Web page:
I have heard countless stories from my family members about experiences in the dreaded Chennai traffic. Perhaps it is an auto rickshaw driver desperate to finish their fare. Sometimes, a car cuts aggressively in front of the family, as mentioned earlier. However, it is most often an avid motorcyclist who just cannot resist the urge to try and sneak through an opening. This specific sharing of driving stories is one of the ways I have tried to understand South Asian sensibility. The resilience and determination required to navigate the chaos of such a world is inconceivable to me. Those in my family who live in Chennai are comfortable with the uncomfortable nature of the traffic. The hot, close, and densely packed cars are all but normal for them. For me, it is inescapable, incomprehensible, and unnavigable. It is a part of South Indian culture, like many others, that I can understand at the surface but cannot myself navigate.

My dad and mom’s joint description of the proper way to have Madras filter coffee is similar. My limited understanding of the South Indian sensibility is influenced by collecting these specific fragmented pieces. The dabra and tumbler are held at a careful relative angle by the drinker of the coffee in such a way that when hot milk is poured between them to cool it, it does not splash. In the grand set of qualities that define South Indianness, it is a fraction of what it means to be South Indian. Regardless, together with other similar stories, it has helped me to paint a somewhat incomplete picture. What it says about the South Indian sensibility is still out of my reach, but it has a specificity that is unattainable by a more researched or objective approach. Perhaps it says that the South Indian community is collective; sharing coffee is common among office-goers or those at home. I remember my parents had specific ways they liked their coffee; drinking it was a rite of passage. Perhaps it says that coffee is an essential staple in the culture of Madras and represents the immense energy needed to succeed, thrive, or even live in the city. Or maybe it just means that some people like coffee. Either way, these experiences are two that I use and associate with helping to describe a South Indian sensibility.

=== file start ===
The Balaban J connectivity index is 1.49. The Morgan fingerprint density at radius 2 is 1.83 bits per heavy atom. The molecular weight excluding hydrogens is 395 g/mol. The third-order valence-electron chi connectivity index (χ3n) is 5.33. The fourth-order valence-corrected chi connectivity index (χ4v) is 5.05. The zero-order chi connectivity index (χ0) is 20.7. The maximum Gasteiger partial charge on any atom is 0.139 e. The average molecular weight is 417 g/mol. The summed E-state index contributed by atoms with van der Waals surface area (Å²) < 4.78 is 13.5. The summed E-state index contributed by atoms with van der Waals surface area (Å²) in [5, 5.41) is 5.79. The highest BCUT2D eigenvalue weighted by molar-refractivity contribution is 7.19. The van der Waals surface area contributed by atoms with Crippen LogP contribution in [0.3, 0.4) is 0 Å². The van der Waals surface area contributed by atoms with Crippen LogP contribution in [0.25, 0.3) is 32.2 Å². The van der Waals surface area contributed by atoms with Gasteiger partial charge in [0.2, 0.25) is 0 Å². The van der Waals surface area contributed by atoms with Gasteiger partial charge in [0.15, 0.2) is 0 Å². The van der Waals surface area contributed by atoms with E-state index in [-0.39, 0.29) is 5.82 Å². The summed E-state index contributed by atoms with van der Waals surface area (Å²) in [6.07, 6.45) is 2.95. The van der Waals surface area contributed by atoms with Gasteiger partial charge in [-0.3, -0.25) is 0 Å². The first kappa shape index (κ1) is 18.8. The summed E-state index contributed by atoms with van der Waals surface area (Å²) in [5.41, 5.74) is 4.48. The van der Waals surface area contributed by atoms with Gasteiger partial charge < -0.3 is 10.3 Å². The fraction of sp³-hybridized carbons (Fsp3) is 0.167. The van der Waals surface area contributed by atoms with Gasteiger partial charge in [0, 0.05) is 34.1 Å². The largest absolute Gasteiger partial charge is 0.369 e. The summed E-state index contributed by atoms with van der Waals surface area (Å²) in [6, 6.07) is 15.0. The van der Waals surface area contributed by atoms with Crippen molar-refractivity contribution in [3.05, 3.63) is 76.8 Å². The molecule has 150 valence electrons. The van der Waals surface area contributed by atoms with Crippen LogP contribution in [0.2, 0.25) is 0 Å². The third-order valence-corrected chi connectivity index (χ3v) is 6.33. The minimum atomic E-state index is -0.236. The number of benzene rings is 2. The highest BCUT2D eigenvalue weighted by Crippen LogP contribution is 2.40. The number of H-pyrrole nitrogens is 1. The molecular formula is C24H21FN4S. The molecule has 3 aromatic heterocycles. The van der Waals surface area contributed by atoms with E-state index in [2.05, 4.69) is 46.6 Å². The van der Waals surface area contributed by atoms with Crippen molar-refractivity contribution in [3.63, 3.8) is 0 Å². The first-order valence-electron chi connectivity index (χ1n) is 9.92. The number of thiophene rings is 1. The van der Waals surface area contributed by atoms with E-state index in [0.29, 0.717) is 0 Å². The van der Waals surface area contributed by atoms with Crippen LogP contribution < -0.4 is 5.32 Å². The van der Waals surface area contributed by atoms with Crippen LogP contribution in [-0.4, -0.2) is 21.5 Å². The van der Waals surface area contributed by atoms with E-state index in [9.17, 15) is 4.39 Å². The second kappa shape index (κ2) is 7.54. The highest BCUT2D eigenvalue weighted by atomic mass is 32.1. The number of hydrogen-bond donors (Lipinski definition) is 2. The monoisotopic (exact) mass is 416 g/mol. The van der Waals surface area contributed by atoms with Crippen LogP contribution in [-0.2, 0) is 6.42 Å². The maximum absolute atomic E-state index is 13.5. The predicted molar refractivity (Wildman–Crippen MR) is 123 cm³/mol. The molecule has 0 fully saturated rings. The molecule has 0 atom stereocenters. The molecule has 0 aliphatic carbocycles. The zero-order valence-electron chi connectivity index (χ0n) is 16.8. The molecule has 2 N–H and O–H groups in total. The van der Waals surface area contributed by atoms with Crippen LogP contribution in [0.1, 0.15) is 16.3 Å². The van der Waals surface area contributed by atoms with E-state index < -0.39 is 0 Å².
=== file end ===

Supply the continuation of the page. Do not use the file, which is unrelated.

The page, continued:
We are responsible for articulating a definition of ourselves so we can be recognized and made visible in our voices and actions. It helps to define our place in the current political arena of the United States for future discussions of representation and political work while also providing a sense of accountability. Our level of complicity within the realm of the “model minority” myth is something to reconsider and begins with an articulation of the imperfect. A definition of the problematic nature of acclimating to an environment that is not conducive to difference from a decided national and state-enforced identity is crucial in dispelling the myths about the lives of Asian Americans. This definition begins with the variety of identities under its broader definition and most definitely includes the voices of South Indian Americans.

The principles of life that I draw from Chennai traffic and Madras filter coffee speak to a sensibility that helps others understand how my perspective is informed. The South Indian community deserves to have their culture, voice, and people celebrated. How does this look? “It is only through culture that we conceive and enact new subjects and practices in antagonism to the regulatory locus of the citizen-subject, by way of culture that we can question those modes of government.”1 The dissemination of our culture through the use of our voices is our weapon against the state and its false forms of definition. It begins with discussing small experiences that help clue others into our respective cultures.

Was my dad correct in asserting that I am not someone who is entirely “Indian?” Maybe my inability to comprehend Chennai traffic suggests that I am more American. One might argue that the attempt by a state apparatus to mark and assimilate me into the identity of an American through citizenship means I should reject all that is American. My experience of being South Indian is the same as eating a South Indian thali. It presents as a complex series of interactions between seemingly opposed ideals and flavors, but through overlapping, it provides a unique taste or subjective understanding. Your experience is valid. Being an Asian American is valid. Being a South Asian American is valid. Being a South Indian American is valid. And by extension, so am I.


1. Lisa Lowe, “Immigration, Citizenship, Racialization: Asian American Critique,” in Immigrant Acts: On Asian American Cultural Politics (Durham, NC: Duke University Press, 1996), 1–36.

Ram Charan is in the process of learning to make rasam.